Certainty and doubt

A point of view affords but one certainty, that there will be others who beg to differ.

It is a fact that money really doesn’t make money even though lots of people can testify to the converse.

‘Certainties’ are intellectual over-compensations for a world we do not understand.

Doubt is the only certainty, the only anchor-point for reflection.

Doubt is a signal to ourselves that we are thinking for ourselves.

Certainty in the absence of doubt is like a cause in the absence of an effect (incomplete).

Every legitimated certainty entails the suppression of a legitimate doubt – evident only when we bother to think about it for ourselves.

Faith has no integrity without a doubt to be vanquished.

It’s not the philosophical musing over certainty and doubt that wastes our time and efforts, but our failure to do so.

Of ‘known unknowns and unknown unknowns’ we can be more certain of the latter.

We make of experience statements of fact which we make do with until we know better.

The fact of what someone has said about a fact is our least certain measure of it.

Assurances of certainty are dubious – firstly by the fact that they need to be given and then by the fact that they are taken as sureties.

Certainty is our attempt to reduce the unimaginable to the imaginable.

Morality is a conviction made of a wish.

In practice, certainty and doubt have more to do with the meaning of a fact than the fact of it.

History is shrouded in uncertainties, even as we witness it unfolding before our eyes.

Logic is a pact with certainty that we impose on the world.

Contradiction is the only certainty to be made of language.

We receive no certainties from experience that we do not first offer-up to it.

Certainty involves the suspension of doubt – and despite appearances, no one can truly furnish you with a certainty any more than they can do your doubting for you.

Without doubt it is easy to think that there is no more to us than the fact of the brain thinking for us.

We identify with images of ourselves by looking upon ourselves in order to discover who we are.

The world of perception is bounded by what perception brings to it and reshaped by what we think about perception.

‘I think therefore I am’.  I doubt therefore I think.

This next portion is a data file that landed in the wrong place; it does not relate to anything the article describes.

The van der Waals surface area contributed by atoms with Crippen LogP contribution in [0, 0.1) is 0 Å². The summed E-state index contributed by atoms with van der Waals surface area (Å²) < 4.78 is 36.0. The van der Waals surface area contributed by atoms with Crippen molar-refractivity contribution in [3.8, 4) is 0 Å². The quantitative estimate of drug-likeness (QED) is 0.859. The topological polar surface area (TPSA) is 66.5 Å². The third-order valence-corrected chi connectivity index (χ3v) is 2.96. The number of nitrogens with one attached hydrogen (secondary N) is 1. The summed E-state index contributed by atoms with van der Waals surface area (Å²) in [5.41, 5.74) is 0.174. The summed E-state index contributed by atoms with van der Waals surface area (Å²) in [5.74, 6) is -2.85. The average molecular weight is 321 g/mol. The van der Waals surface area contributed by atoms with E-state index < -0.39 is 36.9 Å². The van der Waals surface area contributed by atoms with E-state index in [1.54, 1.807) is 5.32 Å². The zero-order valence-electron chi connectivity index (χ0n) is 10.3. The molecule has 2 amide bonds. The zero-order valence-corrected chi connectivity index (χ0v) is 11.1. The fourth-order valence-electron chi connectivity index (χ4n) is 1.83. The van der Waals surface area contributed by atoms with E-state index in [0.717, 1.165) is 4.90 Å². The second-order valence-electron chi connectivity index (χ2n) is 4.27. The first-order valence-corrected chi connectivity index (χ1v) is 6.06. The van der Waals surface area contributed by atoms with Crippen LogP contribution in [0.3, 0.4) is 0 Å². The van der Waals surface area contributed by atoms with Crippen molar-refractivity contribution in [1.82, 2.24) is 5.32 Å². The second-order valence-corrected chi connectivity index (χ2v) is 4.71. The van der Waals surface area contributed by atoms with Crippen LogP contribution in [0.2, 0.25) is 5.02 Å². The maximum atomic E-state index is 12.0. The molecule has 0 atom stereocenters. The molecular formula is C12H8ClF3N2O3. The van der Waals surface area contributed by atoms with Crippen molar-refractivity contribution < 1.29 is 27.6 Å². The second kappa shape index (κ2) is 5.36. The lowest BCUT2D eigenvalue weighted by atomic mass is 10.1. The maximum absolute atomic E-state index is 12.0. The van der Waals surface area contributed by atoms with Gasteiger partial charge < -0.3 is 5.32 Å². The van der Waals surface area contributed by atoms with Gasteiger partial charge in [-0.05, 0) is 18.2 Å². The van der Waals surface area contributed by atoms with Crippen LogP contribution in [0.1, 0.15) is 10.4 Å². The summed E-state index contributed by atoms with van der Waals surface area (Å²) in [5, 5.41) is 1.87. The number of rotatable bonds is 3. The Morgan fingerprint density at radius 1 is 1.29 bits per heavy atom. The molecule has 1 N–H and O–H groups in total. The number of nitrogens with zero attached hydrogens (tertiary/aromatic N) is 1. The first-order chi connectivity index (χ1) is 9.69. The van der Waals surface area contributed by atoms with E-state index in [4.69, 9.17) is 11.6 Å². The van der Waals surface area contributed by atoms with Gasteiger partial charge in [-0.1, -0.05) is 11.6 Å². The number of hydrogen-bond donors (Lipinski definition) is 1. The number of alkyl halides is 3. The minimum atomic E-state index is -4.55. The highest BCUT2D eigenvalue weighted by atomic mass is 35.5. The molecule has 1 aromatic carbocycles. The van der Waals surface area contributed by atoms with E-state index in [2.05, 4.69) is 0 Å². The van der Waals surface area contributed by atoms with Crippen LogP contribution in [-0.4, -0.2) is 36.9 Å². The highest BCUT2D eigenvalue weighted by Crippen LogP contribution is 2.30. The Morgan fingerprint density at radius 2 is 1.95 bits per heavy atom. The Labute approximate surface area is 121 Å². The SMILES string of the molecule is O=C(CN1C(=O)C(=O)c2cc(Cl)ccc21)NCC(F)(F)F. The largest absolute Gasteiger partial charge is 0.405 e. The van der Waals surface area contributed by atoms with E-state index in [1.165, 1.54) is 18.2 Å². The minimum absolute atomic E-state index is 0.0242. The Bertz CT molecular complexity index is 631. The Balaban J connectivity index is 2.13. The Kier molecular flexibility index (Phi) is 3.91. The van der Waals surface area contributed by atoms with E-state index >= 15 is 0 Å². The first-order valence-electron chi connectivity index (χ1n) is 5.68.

Mike Laidler

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Q.E.D.

Proof is the presumption of presumption transcended.

What is proof in a universe that needs nothing of it?

There is no proof of anything without a mind to be convinced.

Objectivity doesn’t come into being until subjectivity comes into being.

Proof proposes to seal the fact of what must be the case on the presumption of what must stand as the evidence.

Every proof is construed of a selection of facts, perceived as if the facts had driven our selections.

There is no proof of an objective reality that does not rely upon a subjective realisation.

We are certain that we are conscious and yet we cannot discern its nature in any preconscious state of nature. Nor can we prove that such preconscious states relate to the fact of consciousness without relying implicitly on the very fact we are trying to establish explicitly in terms of those other facts.
(The consciousness uncertainty principle)

Proof idealises our ideas of reality, as if to elevate them above ourselves.

We offer proofs to the facts in the belief that the facts have offered us the proofs.

Proof reflects what we want to know in the belief that it shows us what we need to know.

No amount of proof proves that only the provable facts are worth knowing.

Our proof of causal relations relies on the assumption that causal relations provide the proofs.

Human agency introduces causal contingencies that no other facts can explain for us.

There is no proof that one fact belongs to another but for the fact that we believe it is so.

A proof gives the impression of having resolved implicitly the most irksome of all questions: What is a fact?

Proof represents the belief that we have dispensed with belief.

Every proof is an index of what is assumed in the understanding and what cannot be understood because of those assumptions.

Science validates its proofs by failed attempts at disproof.

No amount of proof can equate the fact of change to the fact of what was.

What can amount to the proof of subjective existence that is not satisfied by the subject being satisfied.

Every answer is a psychological construct of the psychology built into the question.

Everything we understand about the world is laced with anthropomorphisms because our understandings are anthropic.

Thinking is a fact of existence that cannot be made more real by recognising it as a fact of something else, as if the something else is the source of the thought, proving that our thoughts are not what they seem.

Mike Laidler